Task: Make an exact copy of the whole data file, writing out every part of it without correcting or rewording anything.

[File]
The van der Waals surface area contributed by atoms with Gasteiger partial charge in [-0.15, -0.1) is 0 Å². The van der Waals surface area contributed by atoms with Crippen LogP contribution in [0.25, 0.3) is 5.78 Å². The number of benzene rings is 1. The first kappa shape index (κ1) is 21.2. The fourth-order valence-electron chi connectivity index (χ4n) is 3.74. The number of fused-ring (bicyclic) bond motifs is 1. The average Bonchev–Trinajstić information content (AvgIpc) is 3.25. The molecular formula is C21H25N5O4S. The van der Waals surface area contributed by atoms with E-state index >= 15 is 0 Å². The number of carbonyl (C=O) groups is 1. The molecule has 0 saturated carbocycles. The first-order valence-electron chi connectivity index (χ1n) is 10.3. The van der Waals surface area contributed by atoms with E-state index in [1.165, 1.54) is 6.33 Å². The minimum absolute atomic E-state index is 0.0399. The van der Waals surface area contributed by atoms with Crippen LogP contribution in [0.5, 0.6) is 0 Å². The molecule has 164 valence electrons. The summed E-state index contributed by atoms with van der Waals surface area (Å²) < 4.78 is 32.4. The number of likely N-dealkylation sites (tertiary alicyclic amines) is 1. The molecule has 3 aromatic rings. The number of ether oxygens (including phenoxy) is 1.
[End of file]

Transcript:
The van der Waals surface area contributed by atoms with Gasteiger partial charge in [-0.15, -0.1) is 0 Å². The van der Waals surface area contributed by atoms with Crippen LogP contribution in [0.25, 0.3) is 5.78 Å². The number of benzene rings is 1. The first kappa shape index (κ1) is 21.2. The fourth-order valence-electron chi connectivity index (χ4n) is 3.74. The number of fused-ring (bicyclic) bond motifs is 1. The average Bonchev–Trinajstić information content (AvgIpc) is 3.25. The molecular formula is C21H25N5O4S. The van der Waals surface area contributed by atoms with E-state index >= 15 is 0 Å². The number of carbonyl (C=O) groups is 1. The molecule has 0 saturated carbocycles. The first-order valence-electron chi connectivity index (χ1n) is 10.3. The van der Waals surface area contributed by atoms with E-state index in [1.165, 1.54) is 6.33 Å². The minimum absolute atomic E-state index is 0.0399. The van der Waals surface area contributed by atoms with Crippen LogP contribution in [0.5, 0.6) is 0 Å². The molecule has 164 valence electrons. The summed E-state index contributed by atoms with van der Waals surface area (Å²) < 4.78 is 32.4. The number of likely N-dealkylation sites (tertiary alicyclic amines) is 1. The molecule has 3 aromatic rings. The number of ether oxygens (including phenoxy) is 1.